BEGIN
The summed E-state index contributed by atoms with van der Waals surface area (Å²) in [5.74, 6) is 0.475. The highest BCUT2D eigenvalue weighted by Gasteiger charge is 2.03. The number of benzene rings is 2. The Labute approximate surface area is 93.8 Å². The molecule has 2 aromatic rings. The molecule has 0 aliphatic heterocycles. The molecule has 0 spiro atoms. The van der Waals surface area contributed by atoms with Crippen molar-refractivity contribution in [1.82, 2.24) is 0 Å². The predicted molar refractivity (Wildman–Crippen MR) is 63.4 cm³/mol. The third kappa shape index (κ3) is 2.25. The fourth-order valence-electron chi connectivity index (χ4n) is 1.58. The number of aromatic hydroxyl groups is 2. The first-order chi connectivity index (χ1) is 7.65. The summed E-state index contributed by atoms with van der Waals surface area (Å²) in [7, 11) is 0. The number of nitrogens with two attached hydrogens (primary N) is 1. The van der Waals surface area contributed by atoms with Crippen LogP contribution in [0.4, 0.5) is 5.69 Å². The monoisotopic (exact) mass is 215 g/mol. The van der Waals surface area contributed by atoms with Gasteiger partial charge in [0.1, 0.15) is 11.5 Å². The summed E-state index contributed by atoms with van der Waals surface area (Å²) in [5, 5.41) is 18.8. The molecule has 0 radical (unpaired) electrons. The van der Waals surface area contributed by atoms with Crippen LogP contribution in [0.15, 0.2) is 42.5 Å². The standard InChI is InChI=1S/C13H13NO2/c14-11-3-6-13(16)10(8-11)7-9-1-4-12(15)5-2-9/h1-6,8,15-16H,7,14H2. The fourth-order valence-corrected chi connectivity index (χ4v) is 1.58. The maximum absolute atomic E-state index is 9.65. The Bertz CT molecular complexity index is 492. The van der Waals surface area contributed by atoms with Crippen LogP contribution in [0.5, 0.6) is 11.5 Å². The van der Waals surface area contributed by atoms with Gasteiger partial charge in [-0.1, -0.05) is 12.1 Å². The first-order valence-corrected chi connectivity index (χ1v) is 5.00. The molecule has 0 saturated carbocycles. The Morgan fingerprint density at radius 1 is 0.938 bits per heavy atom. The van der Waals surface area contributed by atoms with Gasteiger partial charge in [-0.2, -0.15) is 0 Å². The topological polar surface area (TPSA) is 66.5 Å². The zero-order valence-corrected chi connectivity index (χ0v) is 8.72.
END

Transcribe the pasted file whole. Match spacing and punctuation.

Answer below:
The summed E-state index contributed by atoms with van der Waals surface area (Å²) in [5.74, 6) is 0.475. The highest BCUT2D eigenvalue weighted by Gasteiger charge is 2.03. The number of benzene rings is 2. The Labute approximate surface area is 93.8 Å². The molecule has 2 aromatic rings. The molecule has 0 aliphatic heterocycles. The molecule has 0 spiro atoms. The van der Waals surface area contributed by atoms with Crippen molar-refractivity contribution in [1.82, 2.24) is 0 Å². The predicted molar refractivity (Wildman–Crippen MR) is 63.4 cm³/mol. The third kappa shape index (κ3) is 2.25. The fourth-order valence-electron chi connectivity index (χ4n) is 1.58. The number of aromatic hydroxyl groups is 2. The first-order chi connectivity index (χ1) is 7.65. The summed E-state index contributed by atoms with van der Waals surface area (Å²) in [7, 11) is 0. The number of nitrogens with two attached hydrogens (primary N) is 1. The van der Waals surface area contributed by atoms with Crippen LogP contribution in [0.4, 0.5) is 5.69 Å². The monoisotopic (exact) mass is 215 g/mol. The van der Waals surface area contributed by atoms with Gasteiger partial charge in [0.1, 0.15) is 11.5 Å². The summed E-state index contributed by atoms with van der Waals surface area (Å²) in [5, 5.41) is 18.8. The molecule has 0 radical (unpaired) electrons. The van der Waals surface area contributed by atoms with Crippen LogP contribution in [0.15, 0.2) is 42.5 Å². The standard InChI is InChI=1S/C13H13NO2/c14-11-3-6-13(16)10(8-11)7-9-1-4-12(15)5-2-9/h1-6,8,15-16H,7,14H2. The fourth-order valence-corrected chi connectivity index (χ4v) is 1.58. The maximum absolute atomic E-state index is 9.65. The Bertz CT molecular complexity index is 492. The van der Waals surface area contributed by atoms with Crippen LogP contribution in [0.5, 0.6) is 11.5 Å². The van der Waals surface area contributed by atoms with Gasteiger partial charge in [-0.1, -0.05) is 12.1 Å². The first-order valence-corrected chi connectivity index (χ1v) is 5.00. The molecule has 0 saturated carbocycles. The Morgan fingerprint density at radius 1 is 0.938 bits per heavy atom. The van der Waals surface area contributed by atoms with Gasteiger partial charge in [-0.2, -0.15) is 0 Å². The topological polar surface area (TPSA) is 66.5 Å². The zero-order valence-corrected chi connectivity index (χ0v) is 8.72.